perk

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See also: pērk

English[edit]

Pronunciation[edit]

Etymology 1[edit]

From perquisite, by abbreviation.

Alternative forms[edit]

  • perq (less common)

Noun[edit]

perk (plural perks)

  1. Perquisite.
    Free coffee is one of the perks of the job.
Translations[edit]

Etymology 2[edit]

From percolate (verb) and percolator (noun), by abbreviation.

Verb[edit]

perk (third-person singular simple present perks, present participle perking, simple past and past participle perked)

  1. Shortened form of percolate.

Noun[edit]

perk (plural perks)

  1. A percolator, particularly of coffee.

Etymology 3[edit]

The origin is uncertain.

Verb[edit]

perk (third-person singular simple present perks, present participle perking, simple past and past participle perked)

  1. To become more lively or enthusiastic.
  2. To exalt oneself; to bear oneself loftily.
    • Barrow
      to perk over them
  3. To make trim or smart; to straighten up; to erect; to make a jaunty or saucy display of.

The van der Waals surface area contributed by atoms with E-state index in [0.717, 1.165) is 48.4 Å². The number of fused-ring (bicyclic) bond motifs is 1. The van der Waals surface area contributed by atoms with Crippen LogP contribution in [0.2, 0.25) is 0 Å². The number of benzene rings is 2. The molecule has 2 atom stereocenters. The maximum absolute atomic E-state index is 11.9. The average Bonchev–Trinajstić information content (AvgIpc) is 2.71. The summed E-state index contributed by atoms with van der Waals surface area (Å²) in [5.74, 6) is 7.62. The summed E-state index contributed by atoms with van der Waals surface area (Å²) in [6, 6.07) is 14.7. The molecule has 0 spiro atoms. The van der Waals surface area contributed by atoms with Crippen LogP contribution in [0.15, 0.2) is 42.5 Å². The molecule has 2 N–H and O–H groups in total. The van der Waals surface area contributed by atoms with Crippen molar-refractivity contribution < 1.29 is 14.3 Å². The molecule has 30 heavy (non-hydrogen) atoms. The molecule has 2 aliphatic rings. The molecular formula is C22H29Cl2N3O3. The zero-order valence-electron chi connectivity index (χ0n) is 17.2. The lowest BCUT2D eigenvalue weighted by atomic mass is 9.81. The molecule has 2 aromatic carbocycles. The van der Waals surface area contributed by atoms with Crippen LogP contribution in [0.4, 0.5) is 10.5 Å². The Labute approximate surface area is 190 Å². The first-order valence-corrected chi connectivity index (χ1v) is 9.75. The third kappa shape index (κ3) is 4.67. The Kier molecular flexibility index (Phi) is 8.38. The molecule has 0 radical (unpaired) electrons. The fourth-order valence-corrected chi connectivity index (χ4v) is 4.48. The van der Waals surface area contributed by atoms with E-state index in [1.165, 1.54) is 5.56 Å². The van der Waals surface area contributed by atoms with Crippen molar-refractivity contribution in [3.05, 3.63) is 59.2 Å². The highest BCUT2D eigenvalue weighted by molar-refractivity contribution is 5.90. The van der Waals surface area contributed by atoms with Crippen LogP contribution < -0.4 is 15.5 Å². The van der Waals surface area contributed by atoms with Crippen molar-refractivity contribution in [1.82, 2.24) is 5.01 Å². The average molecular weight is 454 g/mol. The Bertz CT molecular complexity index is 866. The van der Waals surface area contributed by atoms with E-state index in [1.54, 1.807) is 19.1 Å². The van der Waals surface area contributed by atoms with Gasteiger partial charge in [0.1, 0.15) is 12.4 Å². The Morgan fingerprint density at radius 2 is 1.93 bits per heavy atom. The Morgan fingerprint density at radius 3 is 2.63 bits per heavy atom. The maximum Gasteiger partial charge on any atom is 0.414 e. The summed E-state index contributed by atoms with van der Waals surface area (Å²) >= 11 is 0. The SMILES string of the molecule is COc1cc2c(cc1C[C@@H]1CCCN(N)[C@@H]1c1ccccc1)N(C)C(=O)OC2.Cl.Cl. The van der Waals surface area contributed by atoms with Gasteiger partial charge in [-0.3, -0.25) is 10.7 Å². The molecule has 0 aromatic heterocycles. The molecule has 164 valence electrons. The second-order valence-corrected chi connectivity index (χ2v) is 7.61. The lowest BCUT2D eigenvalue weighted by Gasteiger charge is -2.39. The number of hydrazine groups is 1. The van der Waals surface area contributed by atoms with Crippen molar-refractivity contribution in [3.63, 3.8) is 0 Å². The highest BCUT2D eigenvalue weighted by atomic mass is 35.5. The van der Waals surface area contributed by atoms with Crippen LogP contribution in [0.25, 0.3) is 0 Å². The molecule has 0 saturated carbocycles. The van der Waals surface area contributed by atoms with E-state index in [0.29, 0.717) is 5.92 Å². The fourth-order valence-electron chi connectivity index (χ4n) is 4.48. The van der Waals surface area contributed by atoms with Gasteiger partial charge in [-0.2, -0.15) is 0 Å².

to perk the ears; to perk up one's head
    (Can we find and add a quotation of Cowper to this entry?)
    (Can we find and add a quotation of Sherburne to this entry?)
Derived terms[edit]

Adjective[edit]

perk (comparative more perk, superlative most perk)

  1. smart; trim; spruce; jaunty; vain
    • Spenser
      Perk as a peacock.

Etymology 4[edit]

The origin is uncertain.

Verb[edit]

perk (third-person singular simple present perks, present participle perking, simple past and past participle perked)

  1. (dated) To peer; to look inquisitively.
    (Can we find and add a quotation of Charles Dickens to this entry?)

Dutch[edit]

Etymology[edit]

From Old Dutch *perrik, *parrik, from Proto-Germanic *parrukaz. Compare also park and German Pferch.

Pronunciation[edit]

Noun[edit]

perk n (plural perken, diminutive perkje n)

  1. a delimited piece of ground, e.g. a flowerbed